Antinori Pian delle Vigne Brunello di Montalcino 2016
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The Antinori family has been committed to the art of winemaking for over six centuries since 1385 when Giovanni di Piero Antinori became a member of the "Arte Fiorentina dei Vinattieri," the Florentine Winemaker’s Guild. All throughout its history, twenty-six generations long, the Antinori family has managed the business directly making innovative and sometimes bold decisions while upholding the utmost respect for traditions and the environment.
Today, Albiera Antinori is the president of Marchesi Antinori with the continuous close support of her two sisters, Allegra and Alessia, all actively involved in first person in the business. Their father, Marchese Piero Antinori, is the current Honorary President of the company. Tradition, passion, and intuition are the three driving forces that led Marchesi Antinori to establish itself as one of the most important winemakers of elite Italian wine. The company is one of the Founding Members of the "Associazione Marchi Storici d’Italia," an association for the protection, support and promotion of Italian historical brands.
The family’s historical heritage lies in their estates in Tuscany and Umbria, however over the years they have invested in many other areas, both in Italy and abroad, well known for producing high quality wine, opening new opportunities to appreciate and develop unique new terroirs with great winemaking potential. Each vintage, each plot of land, each new idea to be advanced is a new beginning, a new pursuit for achieving higher quality standards. As Marchese Piero loves to say "Ancient family roots play an important part in our philosophy but they have never hindered our innovative spirit."
Famous for its bold, layered and long-lived red, Brunello di Montalcino, the town of Montalcino is about 70 miles south of Florence, and has a warmer and drier climate than that of its neighbor, Chianti. The Sangiovese grape is king here, as it is in Chianti, but Montalcino has its own clone called Brunello.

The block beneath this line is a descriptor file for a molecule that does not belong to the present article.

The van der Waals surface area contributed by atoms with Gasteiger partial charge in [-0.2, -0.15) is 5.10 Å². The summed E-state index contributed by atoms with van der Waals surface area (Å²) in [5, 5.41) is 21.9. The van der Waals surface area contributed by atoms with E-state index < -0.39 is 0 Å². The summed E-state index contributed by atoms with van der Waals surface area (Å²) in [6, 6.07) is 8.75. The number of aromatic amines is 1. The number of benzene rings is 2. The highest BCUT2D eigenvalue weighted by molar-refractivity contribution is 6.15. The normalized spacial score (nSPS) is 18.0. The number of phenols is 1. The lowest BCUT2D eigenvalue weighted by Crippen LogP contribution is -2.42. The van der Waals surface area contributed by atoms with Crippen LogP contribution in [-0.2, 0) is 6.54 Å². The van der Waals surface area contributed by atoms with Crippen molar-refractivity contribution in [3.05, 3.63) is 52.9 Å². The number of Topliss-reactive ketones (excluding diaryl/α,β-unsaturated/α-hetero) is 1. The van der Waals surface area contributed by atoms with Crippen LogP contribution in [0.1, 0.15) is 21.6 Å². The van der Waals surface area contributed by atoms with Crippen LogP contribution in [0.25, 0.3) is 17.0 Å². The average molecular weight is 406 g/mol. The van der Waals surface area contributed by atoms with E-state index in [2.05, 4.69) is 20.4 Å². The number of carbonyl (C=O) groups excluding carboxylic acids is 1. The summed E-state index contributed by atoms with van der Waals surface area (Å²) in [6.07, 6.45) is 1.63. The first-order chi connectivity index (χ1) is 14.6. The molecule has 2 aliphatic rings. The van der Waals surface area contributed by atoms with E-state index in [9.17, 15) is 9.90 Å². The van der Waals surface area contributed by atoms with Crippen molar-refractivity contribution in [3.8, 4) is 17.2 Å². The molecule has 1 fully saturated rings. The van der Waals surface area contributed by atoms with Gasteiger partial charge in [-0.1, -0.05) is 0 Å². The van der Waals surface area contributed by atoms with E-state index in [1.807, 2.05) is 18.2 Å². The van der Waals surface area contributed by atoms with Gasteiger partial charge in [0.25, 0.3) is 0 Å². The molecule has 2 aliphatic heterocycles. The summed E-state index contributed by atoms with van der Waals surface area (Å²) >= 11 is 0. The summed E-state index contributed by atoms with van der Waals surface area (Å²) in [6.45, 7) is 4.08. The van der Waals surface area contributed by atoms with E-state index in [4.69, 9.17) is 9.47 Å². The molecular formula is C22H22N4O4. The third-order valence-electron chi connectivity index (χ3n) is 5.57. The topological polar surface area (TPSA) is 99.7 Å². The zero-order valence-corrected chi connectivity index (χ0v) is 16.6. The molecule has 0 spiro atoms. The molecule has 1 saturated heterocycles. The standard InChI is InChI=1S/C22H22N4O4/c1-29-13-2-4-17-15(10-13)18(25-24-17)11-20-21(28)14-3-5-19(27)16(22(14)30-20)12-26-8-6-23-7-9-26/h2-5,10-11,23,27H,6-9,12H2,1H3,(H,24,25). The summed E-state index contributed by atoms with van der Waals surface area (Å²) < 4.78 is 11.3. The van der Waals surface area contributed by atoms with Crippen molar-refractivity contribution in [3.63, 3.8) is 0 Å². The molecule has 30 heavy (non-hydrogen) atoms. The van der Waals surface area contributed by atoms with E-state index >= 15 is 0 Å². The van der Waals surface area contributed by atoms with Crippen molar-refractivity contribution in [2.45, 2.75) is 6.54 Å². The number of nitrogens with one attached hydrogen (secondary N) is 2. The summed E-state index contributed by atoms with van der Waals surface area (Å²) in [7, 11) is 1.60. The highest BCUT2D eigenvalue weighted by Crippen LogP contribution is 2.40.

The Brunello vineyards of Montalcino blanket the rolling hills surrounding the village and fan out at various elevations, creating the potential for Brunello wines expressing different styles. From the valleys, where deeper deposits of clay are found, come wines typically bolder, more concentrated and rich in opulent black fruit. The hillside vineyards produce wines more concentrated in red fruits and floral aromas; these sites reach up to over 1,600 feet and have shallow soils of rocks and shale.
Brunello di Montalcino by law must be aged a minimum of four years, including two years in barrel before realease and once released, typically needs more time in bottle for its drinking potential to be fully reached. The good news is that Montalcino makes a “baby brother” version. The wines called Rosso di Montalcino are often made from younger vines, aged for about a year before release, offer extraordinary values and are ready to drink young.
Among Italy's elite red grape varieties, Sangiovese has the perfect intersection of bright red fruit and savory earthiness and is responsible for the best red wines of Tuscany. While it is best known as the chief component of Chianti, it is also the main grape in Vino Nobile di Montepulciano and reaches the height of its power and intensity in the complex, long-lived Brunello di Montalcino. Somm Secret—Sangiovese doubles under the alias, Nielluccio, on the French island of Corsica where it produces distinctly floral and refreshing reds and rosés.